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Audit of an intervention to decrease cycle related head injuries in primary school children
  1. J Vardy1,
  2. E Clinton2,
  3. A Graham2
  1. 1Accident and Emergency Department, Glasgow Royal Infirmary, Glasgow, UK
  2. 2Accident and Emergency Department, Wishaw General Hospital, Wishaw, UK
  1. Correspondence to:
 MsJ Vardy
 A&E Depatrment, Glasgow Royal Infirmary, 84 Castle St, Glasgow G4 0SF, UK; jenvardy{at}

Statistics from

Cycling is good for health, recreation, and transportation,1 however there is concern that these benefits may be partially offset by the risk of injury to cyclists. UK police reports show that in 2004 134 cyclists were killed, and 2174 severely injured. Of these 577 were children; 300 of primary school age.2 Thirty four percent of cyclists who required admission to hospital had sustained a head injury of these half were children. One percent of cyclists admitted with a head injury died as a result.3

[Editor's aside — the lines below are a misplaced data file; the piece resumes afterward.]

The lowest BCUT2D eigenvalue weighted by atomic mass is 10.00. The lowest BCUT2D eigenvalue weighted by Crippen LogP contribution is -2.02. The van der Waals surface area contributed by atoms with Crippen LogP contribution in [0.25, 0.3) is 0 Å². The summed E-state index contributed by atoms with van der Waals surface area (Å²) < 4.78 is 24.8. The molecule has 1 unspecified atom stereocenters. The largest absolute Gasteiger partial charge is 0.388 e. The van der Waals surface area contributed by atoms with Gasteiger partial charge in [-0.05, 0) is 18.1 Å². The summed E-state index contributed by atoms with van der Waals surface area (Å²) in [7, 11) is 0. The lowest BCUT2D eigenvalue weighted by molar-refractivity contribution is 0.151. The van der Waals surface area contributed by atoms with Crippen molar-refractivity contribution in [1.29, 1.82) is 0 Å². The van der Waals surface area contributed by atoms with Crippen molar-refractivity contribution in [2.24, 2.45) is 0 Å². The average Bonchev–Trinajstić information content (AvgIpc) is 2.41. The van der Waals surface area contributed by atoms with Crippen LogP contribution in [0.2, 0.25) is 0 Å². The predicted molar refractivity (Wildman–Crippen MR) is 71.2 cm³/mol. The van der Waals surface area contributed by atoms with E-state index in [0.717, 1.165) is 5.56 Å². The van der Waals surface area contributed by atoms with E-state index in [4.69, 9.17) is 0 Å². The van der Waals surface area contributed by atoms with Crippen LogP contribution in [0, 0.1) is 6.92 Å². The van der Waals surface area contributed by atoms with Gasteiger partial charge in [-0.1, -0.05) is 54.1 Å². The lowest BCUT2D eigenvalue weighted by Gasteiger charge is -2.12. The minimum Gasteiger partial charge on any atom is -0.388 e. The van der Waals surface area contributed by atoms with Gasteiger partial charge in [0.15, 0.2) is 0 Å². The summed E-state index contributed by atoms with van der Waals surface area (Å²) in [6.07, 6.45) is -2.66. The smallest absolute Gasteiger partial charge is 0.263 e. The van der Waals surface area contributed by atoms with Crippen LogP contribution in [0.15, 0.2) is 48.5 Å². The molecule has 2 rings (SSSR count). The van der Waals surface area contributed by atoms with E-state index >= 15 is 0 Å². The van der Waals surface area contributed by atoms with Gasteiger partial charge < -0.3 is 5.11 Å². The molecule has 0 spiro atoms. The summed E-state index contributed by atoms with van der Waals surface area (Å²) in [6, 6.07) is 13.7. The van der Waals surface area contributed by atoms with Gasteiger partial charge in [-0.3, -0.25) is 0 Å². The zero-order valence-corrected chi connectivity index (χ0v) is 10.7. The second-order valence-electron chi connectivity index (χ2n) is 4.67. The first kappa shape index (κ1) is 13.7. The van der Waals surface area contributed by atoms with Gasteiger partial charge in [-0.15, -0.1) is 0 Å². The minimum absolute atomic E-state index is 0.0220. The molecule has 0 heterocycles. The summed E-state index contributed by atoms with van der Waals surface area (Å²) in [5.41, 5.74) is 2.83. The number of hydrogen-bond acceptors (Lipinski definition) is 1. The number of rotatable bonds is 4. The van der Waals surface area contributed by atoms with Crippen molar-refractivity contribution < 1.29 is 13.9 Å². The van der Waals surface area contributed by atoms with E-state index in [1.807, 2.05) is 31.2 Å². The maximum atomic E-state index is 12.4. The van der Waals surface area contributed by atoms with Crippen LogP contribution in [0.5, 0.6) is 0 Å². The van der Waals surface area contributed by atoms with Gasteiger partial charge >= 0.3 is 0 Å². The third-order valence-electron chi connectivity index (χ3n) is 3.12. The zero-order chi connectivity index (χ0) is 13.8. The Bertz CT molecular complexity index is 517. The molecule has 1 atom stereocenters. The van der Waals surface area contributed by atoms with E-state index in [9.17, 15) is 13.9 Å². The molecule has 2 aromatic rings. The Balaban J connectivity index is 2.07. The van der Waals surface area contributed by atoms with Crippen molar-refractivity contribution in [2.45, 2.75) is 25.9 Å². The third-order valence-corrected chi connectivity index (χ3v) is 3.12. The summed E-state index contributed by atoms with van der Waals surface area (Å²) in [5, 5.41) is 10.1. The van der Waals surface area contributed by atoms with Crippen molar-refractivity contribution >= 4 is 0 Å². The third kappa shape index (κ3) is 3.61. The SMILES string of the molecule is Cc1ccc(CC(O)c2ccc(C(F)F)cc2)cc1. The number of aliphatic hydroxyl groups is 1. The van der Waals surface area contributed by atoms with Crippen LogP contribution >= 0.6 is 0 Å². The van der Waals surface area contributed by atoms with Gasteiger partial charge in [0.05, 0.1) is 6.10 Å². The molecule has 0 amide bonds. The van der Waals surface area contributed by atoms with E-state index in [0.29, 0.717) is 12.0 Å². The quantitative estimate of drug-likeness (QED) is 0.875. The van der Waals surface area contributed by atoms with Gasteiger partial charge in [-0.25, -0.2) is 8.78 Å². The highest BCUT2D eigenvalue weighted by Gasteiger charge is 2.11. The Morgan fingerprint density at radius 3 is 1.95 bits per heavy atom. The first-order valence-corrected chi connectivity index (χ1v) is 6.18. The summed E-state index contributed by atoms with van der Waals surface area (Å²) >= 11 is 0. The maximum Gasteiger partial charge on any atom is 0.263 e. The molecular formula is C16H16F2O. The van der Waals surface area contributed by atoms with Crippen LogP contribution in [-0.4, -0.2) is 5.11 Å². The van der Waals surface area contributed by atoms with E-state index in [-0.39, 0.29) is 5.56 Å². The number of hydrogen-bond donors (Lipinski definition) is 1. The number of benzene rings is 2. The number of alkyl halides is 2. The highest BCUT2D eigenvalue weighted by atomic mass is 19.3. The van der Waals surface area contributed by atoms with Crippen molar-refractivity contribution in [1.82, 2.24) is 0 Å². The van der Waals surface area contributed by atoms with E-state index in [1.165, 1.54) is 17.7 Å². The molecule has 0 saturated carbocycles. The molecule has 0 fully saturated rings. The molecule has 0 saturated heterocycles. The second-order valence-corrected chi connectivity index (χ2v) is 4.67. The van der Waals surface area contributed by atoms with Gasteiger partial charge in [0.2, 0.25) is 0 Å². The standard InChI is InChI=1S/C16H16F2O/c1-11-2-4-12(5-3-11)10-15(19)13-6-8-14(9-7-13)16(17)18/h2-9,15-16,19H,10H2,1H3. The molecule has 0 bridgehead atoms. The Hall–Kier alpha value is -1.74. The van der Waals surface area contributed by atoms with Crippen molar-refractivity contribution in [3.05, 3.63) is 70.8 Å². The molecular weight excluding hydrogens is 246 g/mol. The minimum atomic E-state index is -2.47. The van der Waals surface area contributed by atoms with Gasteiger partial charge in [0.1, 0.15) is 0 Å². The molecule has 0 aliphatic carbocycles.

Using cycle helmets prevents injury and death from head injury as demonstrated overwhelmingly in a Cochrane review. It showed that helmets reduced the risk of head injury by 85% and risk of brain injury by 88%.4 Helmets are particularly important for children as they suffer the majority of serious head injury.5,6 The problem is persuading children to wear helmets—most primary school children ride a bike but only around half own a helmet and only 29–44% always wear one.7,8

The literature shows that a combination of legislation and education is most effective at increasing helmet usage in children.9–11 Although the UK government has removed value added tax from …

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  • Competing interests: none.

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